GILLETTE, Wyo. — This morning, roughly 100 people gathered at Mount Pisgah Cemetery to honor and remember people who died while serving in the U.S. military.
American Legion Post 42 Commander Clarence Barry, one of the speakers, said that the American Legion, VFW, Boy Scouts, Civil Air Patrol WY069 and others placed more than 1,100 flags at veterans’ graves, which are marked with white crosses, on May 29. With the team effort, it only took about a half-hour.
Sandy Cook with American Legion played “In Flanders Fields,” and Wyoming VFW Auxiliary Past State President Jan Miller led the laying of the wreath. Air Force Staff Sgt. Gary Rye, who said he has COPD, played “Taps.” American Legion First Vice Commander Rod Warne sang the national anthem.
Retired Army Col. Denton Knapp, who was with the VFW flag detail color guard, said the ceremony takes place annually. He and his wife, Heather, placed flowers on the graves of their grandfathers, who were World War II veterans.
Knapp recalled in a May 2019 letter the deaths of three men whom he served with in Baghdad: Sgt. First Class Marshall, Staff Sgt. Stever and NBC reporter David Bloom, who died on April 7, 2003.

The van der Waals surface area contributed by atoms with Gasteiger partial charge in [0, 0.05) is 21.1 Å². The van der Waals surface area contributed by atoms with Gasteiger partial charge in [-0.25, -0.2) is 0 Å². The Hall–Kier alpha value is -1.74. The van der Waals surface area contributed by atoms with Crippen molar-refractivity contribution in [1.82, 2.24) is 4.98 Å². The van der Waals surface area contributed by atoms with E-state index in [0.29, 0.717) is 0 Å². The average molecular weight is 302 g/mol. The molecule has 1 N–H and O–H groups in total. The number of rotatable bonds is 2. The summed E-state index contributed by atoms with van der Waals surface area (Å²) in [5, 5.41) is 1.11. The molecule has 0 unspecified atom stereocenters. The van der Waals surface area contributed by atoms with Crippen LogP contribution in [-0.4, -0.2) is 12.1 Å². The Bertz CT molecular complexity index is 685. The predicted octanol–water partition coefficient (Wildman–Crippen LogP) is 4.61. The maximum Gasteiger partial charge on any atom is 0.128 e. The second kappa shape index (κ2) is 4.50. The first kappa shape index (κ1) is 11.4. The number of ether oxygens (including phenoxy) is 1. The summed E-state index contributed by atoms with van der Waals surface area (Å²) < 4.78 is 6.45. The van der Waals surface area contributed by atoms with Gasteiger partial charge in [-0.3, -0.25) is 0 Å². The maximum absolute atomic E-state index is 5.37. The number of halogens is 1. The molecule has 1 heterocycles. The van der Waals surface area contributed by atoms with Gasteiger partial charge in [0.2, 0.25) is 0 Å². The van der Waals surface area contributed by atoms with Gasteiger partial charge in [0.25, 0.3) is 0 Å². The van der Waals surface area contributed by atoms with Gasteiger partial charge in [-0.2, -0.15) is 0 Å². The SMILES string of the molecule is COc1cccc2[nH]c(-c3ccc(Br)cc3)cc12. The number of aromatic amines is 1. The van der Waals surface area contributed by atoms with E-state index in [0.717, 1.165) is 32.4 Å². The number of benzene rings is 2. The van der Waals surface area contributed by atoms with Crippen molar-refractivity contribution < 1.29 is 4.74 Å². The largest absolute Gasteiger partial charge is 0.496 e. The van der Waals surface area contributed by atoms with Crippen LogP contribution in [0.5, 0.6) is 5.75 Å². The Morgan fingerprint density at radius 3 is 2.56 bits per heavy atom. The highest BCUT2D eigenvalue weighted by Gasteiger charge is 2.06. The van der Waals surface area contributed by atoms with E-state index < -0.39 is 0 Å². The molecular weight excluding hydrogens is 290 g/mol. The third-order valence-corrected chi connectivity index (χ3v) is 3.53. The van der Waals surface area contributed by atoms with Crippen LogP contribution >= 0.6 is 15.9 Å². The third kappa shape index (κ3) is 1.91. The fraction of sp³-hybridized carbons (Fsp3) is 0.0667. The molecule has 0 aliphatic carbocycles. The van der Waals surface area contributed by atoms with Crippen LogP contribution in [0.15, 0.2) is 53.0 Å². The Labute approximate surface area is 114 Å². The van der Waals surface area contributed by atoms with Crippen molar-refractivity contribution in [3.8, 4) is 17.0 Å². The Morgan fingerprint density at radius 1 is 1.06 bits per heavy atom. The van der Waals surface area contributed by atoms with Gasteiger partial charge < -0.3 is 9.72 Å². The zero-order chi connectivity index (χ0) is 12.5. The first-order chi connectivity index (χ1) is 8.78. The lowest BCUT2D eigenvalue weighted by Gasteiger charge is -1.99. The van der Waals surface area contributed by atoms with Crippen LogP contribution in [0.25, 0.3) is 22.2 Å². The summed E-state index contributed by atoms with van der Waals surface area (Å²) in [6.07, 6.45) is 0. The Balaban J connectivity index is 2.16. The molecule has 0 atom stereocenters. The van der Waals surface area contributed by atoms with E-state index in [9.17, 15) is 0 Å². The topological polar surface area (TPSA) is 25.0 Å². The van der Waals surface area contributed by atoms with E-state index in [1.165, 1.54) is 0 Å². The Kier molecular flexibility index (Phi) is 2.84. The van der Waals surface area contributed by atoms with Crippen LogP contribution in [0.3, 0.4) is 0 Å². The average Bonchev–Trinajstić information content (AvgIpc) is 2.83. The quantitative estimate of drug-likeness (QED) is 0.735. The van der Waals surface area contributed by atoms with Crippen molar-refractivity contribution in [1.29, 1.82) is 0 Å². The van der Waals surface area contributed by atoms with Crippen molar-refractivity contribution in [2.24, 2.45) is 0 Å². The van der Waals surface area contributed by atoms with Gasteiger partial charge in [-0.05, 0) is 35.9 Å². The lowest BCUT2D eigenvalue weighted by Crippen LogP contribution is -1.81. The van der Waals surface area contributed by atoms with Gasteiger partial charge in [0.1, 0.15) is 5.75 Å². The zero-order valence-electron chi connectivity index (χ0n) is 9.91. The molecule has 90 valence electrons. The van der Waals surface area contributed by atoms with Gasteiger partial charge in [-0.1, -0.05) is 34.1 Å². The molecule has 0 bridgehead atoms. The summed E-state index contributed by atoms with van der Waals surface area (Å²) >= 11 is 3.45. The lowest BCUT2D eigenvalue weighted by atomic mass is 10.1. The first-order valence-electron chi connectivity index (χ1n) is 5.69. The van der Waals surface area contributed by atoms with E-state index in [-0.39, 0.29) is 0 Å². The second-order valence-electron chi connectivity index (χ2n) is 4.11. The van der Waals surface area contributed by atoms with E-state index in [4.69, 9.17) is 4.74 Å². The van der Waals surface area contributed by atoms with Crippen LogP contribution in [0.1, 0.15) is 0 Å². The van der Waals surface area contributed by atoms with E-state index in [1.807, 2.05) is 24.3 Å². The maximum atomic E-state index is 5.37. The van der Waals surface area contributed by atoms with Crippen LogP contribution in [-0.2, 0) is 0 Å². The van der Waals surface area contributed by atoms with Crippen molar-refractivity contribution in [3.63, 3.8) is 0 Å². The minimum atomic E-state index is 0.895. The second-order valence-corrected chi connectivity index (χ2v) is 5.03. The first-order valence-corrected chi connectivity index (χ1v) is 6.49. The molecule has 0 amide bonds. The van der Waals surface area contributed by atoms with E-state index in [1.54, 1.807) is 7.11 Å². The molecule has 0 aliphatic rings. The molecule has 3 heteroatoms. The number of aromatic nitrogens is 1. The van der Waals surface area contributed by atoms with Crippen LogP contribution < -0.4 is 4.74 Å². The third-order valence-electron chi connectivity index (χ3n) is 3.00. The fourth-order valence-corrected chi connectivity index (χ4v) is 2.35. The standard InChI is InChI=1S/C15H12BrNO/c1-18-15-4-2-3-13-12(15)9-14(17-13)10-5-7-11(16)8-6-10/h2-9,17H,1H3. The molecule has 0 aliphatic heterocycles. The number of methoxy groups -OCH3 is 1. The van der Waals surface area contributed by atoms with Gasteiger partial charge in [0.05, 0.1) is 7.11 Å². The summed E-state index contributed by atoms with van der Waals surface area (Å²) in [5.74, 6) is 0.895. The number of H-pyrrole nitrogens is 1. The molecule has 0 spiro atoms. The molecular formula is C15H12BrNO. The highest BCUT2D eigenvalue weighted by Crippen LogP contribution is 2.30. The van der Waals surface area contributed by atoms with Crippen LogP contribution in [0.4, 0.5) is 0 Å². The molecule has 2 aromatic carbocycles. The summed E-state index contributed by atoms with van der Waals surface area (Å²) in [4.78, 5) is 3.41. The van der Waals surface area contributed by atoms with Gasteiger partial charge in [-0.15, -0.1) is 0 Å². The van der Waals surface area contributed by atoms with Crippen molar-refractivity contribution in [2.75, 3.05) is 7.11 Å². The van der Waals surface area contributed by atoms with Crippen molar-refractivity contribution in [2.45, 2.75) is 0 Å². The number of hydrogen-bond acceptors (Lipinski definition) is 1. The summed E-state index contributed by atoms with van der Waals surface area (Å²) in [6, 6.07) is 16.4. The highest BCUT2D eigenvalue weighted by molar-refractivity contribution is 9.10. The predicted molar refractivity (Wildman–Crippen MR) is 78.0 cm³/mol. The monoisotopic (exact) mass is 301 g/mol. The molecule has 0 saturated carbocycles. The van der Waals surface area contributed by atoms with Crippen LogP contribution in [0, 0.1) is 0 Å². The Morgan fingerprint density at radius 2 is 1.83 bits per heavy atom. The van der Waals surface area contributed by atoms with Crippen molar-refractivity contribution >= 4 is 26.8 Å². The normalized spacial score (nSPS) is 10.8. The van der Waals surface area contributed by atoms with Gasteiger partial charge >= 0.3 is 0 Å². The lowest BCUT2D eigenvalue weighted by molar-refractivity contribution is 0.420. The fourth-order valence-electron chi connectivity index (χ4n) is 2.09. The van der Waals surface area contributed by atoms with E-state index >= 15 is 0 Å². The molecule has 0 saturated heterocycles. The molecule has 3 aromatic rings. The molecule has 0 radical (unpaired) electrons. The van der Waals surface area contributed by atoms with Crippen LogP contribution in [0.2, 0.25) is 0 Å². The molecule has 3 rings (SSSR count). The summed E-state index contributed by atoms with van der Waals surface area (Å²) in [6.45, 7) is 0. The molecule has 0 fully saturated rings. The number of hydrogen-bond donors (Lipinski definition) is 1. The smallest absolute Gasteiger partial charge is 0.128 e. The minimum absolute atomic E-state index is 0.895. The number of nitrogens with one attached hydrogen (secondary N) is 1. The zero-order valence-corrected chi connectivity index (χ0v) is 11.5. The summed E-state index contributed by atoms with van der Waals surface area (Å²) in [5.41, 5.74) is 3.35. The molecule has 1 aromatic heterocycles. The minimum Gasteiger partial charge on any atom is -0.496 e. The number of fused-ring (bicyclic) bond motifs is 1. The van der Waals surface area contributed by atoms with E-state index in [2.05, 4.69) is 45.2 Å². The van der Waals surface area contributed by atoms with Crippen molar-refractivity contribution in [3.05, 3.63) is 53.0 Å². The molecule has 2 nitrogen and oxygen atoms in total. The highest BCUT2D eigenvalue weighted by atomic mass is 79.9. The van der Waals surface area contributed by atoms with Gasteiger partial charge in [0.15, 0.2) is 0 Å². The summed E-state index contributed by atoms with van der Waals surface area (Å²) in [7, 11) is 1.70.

“This was the first time I saw fellow service members die in combat, and that first Memorial Day after redeploying was when I really understood what Memorial Day was about — it’s not about those of us who made it back, but about those we lost and the families they left behind,” he said.
He said today that he especially remembers these men this year, which is the 20th anniversary of the beginning of Operation Iraqi Freedom.
It’s best to remind each other to have a “Worthy Memorial Day,” as the freedom that members of the military died defending ought not to be taken for granted, Knapp said in the letter. Honoring those who died involves talking about their deeds, their relationships and their lives.
“Listen to the stories from those they left behind,” he said, “and may you have a meaningful and worthy Memorial Day.”
Civil Air Patrol cadets placed flags along Gillette Avenue in downtown Gillette, too. They will take down the flags this afternoon.
“There is a lot of patriotism in this county,” Barry said.